The team behind the Brave internet browser have filed a complaint with authorities in Ireland and the UK regarding privacy violations perpetrated by Google and other “ad tech” companies under the EU’s new European General Data Protection Regulation (GDPR).
The Brave team, represented by Chief Policy Officer Dr. Johnny Ryan, claims that Google and other advertising companies expose user data during a process called “bid request.”
A bid request occurs when a user visits a site that runs a special category of ads –called “behavioral ads”– from Google or another advertising firm.
Brave says the code for these ad slots gathers a large amount of user data and broadcasts it back to the advertising platform, exposing the site visitor’s data to potential ad buyers who’d like to show an ad to that specific user –in a process known as real-time bidding (RTB).
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“A data breach occurs because this broadcast, known as a ‘bid request’ in the online industry, fails to protect these intimate data against unauthorized access,” Dr. Ryan said today. “Under the GDPR this is unlawful.”
Data exposed via bid requests, according to the Brave team, includes what the user is reading or watching, location information, IP address, device details, and various types of tracking IDs.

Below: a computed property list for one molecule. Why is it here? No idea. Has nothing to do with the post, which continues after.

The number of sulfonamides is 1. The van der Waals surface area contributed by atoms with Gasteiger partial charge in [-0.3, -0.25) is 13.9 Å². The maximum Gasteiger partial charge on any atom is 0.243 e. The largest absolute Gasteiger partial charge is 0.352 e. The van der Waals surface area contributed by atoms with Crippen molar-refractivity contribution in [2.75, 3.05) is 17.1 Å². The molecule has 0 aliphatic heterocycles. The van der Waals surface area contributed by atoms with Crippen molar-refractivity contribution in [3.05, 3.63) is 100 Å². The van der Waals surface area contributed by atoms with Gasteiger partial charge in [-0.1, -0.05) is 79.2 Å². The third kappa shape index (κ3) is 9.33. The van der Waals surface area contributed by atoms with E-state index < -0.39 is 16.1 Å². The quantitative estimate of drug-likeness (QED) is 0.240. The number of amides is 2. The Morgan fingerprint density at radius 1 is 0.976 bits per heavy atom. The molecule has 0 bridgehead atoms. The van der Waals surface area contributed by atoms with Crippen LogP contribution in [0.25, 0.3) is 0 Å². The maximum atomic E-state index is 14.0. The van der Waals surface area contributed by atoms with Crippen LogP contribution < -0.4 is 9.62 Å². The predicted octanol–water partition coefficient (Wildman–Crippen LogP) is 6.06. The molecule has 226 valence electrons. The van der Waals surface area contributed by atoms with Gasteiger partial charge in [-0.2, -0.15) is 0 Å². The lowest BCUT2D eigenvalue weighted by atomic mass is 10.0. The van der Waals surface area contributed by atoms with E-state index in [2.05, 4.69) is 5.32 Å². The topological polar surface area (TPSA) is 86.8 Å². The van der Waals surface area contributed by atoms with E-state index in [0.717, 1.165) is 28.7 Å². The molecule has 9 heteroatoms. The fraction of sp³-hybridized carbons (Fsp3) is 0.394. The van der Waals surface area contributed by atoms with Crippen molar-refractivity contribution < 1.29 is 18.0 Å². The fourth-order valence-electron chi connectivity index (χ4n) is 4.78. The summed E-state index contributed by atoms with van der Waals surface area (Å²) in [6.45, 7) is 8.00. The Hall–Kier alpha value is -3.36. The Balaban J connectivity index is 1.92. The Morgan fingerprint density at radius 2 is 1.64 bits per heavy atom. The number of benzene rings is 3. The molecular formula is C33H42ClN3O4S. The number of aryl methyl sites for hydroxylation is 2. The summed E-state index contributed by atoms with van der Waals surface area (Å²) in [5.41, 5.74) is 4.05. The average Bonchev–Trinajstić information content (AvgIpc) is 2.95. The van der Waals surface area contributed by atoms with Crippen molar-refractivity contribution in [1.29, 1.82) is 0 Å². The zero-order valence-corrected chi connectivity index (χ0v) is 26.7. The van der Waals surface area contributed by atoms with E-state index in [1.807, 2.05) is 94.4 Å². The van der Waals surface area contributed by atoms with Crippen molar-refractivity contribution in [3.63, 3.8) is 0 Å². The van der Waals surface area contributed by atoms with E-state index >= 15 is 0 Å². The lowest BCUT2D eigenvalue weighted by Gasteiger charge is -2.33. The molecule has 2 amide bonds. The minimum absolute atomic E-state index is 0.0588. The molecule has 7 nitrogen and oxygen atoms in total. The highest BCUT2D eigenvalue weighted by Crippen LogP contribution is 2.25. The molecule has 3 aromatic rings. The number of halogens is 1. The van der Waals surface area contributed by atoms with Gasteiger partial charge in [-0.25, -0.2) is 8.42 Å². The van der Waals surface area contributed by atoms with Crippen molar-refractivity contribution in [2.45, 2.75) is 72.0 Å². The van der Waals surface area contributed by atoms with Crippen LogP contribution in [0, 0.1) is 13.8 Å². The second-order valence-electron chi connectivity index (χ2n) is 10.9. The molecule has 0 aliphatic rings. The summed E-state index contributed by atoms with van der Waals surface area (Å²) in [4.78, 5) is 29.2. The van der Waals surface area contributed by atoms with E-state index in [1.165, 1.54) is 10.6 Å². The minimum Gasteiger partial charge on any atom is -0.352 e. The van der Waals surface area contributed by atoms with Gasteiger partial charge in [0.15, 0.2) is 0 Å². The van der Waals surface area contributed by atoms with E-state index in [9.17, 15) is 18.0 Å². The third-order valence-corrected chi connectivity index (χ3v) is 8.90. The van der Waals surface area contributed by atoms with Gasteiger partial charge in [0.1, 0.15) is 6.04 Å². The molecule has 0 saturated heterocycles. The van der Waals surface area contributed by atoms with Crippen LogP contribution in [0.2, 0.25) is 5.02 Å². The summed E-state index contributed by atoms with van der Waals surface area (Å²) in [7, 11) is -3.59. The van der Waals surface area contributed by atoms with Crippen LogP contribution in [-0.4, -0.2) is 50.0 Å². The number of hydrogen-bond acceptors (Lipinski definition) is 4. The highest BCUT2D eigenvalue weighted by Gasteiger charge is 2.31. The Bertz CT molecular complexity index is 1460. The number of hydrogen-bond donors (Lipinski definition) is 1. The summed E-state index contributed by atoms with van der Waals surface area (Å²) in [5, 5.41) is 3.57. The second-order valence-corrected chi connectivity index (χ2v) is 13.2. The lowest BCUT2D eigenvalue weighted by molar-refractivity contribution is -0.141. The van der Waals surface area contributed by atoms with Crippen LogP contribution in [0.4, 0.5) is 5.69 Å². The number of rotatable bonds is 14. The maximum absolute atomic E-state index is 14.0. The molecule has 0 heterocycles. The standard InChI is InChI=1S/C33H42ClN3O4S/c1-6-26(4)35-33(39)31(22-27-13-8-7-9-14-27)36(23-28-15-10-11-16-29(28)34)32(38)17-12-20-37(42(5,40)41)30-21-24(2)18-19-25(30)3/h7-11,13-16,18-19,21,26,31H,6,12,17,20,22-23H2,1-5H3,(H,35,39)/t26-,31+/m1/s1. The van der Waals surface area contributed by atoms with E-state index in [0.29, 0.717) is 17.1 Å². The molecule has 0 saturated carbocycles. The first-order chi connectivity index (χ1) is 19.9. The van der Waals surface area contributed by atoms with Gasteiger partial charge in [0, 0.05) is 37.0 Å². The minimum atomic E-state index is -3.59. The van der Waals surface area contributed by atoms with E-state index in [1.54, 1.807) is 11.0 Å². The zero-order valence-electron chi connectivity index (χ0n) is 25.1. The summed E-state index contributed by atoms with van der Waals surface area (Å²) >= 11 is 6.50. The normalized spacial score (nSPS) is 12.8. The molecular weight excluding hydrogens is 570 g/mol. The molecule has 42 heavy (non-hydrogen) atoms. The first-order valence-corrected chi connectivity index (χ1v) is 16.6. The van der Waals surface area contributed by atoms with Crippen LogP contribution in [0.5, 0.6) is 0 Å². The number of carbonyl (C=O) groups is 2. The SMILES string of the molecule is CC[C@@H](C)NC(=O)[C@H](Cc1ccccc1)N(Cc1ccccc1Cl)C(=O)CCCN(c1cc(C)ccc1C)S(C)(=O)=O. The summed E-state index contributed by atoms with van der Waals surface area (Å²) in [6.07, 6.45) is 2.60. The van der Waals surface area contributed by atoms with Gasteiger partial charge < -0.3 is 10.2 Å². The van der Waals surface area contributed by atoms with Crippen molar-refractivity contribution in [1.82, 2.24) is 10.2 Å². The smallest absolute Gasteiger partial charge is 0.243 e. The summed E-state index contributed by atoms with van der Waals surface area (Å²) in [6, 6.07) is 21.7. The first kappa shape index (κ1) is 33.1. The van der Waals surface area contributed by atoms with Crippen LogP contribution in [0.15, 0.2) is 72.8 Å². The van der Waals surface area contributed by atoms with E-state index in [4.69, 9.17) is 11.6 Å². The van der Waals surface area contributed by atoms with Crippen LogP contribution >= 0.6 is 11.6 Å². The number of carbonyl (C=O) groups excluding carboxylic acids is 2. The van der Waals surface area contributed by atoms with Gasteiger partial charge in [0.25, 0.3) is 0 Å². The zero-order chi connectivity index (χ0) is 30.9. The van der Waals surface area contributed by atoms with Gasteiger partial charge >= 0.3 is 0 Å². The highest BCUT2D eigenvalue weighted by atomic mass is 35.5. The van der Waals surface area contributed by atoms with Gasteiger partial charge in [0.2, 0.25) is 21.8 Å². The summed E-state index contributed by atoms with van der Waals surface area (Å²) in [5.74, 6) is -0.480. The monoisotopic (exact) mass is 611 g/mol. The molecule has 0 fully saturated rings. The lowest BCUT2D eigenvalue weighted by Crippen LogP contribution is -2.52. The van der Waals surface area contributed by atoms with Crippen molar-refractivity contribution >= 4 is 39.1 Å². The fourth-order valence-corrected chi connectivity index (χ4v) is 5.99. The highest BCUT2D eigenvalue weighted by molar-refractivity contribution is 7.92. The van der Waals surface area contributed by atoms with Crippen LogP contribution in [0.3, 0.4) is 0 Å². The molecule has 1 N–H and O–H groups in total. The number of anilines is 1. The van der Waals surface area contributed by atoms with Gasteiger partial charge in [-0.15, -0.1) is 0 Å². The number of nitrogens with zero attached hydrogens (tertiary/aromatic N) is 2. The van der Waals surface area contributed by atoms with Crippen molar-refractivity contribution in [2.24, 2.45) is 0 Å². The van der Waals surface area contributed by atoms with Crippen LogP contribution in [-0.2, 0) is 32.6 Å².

Dr. Ryan claims that this data may contain indirect information about a user’s sexuality, ethnicity, political opinions, or various other personal details. Furthermore, he also claims users don’t have full control over who and what ad bidders see their data, even if anonymized.
The Brave team, supported by Open Rights Group and Michael Veale of University College London, says this exposure of a user’s data via bid requests violates GDPR, Article 5, paragraph 1, point f.
Today’s complaints should be followed by an official investigation by British, Irish, and EU officials, Dr. Ryan, and fellow filers argue.
“There is a massive and systematic data breach at the heart of the behavioral advertising industry,” Dr. Ryan said today. “Despite the two year lead-in period before the GDPR, adtech companies have failed to comply.”
“Our complaint should trigger a EU-wide investigation in to the ad tech industry’s practices, using Article 62 of the GDPR,” he continues. “The industry can fix this. Ads can be useful and relevant without broadcasting intimate personal data.”
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Contacted by ZDNet, Google said that current GDPR compliancy tools the company has rolled out give users control over their data and advertising settings.
“We build privacy and security into all our products from the very earliest stages and are committed to complying with the EU General Data Protection Regulation,” a Google spokesperson told ZDNet. “We provide users with meaningful data transparency and controls across all the services that we provide in the EU, including for personalised advertising.”
The two complaints –filed with the UK Information Commissioner and the Irish Data Protection Commissioner– are supported by a 32-page technical report explaining how behavioral ads work and how user data is exposed during the bid request process. No ad tech company besides Google was mentioned by name in the two complaints.
If Google or other ad tech company is found guilty, they could face harsh fines ranging from €20 million ($23.25 million) to up to 4 percent of their global turnover.